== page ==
- At last you will find the most important sources of the painting I used.
The sources are indicated as such: The general references (mostly books) are indicated like ‘R2’. Internet pages are indicated as ‘iR3’. Additional references are found at the bottom of the main page of the artist and are indicated as ‘aR4’.
I start with the source that provided the picture I used (and revised). The most used sources with large databases of pictures are www.the-athenaeum.org (=iR2), www.commons.wikimedia.com (iR6), www.mutualart.com (=iR11), www.artnet.com (=iR13), ‘Joconde‘ (=iR23) and images.google.com (=iR10).
I don’t render the name of the one that made the picture. Please look at the first source mentioned for this information. I acknowledge that it is an art to make a good picture and therefor I would like to honour the makers. But it would cost to much space on the pages and the readability would be lessened. I also like to emphasize that the paintings are public domain and that I have revised (almost) all the pictures.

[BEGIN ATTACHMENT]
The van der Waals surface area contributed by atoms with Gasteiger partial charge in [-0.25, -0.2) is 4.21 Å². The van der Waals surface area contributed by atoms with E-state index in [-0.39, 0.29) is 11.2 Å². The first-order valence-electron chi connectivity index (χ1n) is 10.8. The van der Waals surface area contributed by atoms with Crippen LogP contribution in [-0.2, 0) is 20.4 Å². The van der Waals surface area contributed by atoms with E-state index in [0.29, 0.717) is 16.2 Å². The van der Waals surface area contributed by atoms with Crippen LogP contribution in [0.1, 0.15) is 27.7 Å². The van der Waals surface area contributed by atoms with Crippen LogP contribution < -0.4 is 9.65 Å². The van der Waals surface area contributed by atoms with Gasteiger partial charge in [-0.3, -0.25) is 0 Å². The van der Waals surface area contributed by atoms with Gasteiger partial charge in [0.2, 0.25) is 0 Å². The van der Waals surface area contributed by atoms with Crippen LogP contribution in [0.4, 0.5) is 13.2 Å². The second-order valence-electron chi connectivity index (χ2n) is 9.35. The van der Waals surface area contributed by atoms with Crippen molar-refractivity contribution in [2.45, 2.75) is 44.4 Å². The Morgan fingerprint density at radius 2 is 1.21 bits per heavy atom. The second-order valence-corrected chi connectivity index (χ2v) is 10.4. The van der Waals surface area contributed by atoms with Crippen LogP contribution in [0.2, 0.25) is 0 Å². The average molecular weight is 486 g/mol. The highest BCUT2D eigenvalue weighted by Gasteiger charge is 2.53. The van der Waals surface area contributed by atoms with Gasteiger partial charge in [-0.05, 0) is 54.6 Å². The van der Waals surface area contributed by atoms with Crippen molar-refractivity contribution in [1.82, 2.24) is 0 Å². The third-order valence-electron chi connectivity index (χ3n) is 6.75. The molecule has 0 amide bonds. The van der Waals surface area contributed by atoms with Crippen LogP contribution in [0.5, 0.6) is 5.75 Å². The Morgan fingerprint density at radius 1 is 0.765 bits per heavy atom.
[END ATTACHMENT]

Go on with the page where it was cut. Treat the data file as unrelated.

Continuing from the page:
When I have made the picture myself I indicate it as ‘BVC’ of ‘HW’. You may use it without reference.
- I always have revised the picture I used.
Often I brighten up the colours, assuming that through the years the colours have been paled out.
Sometimes the source picture has screaming colours which don’t look original. Than I make the colours less screaming. I also compare several sources to estimate what is an appropriate reproduction of the painting.
Frames I mostly remove.
- When you click on a picture it will be rendered in a full page without the frame of the website. Than you can click back and forth to see the others pictures on that page. (Note: This hasn’t been realised on all pages yet.)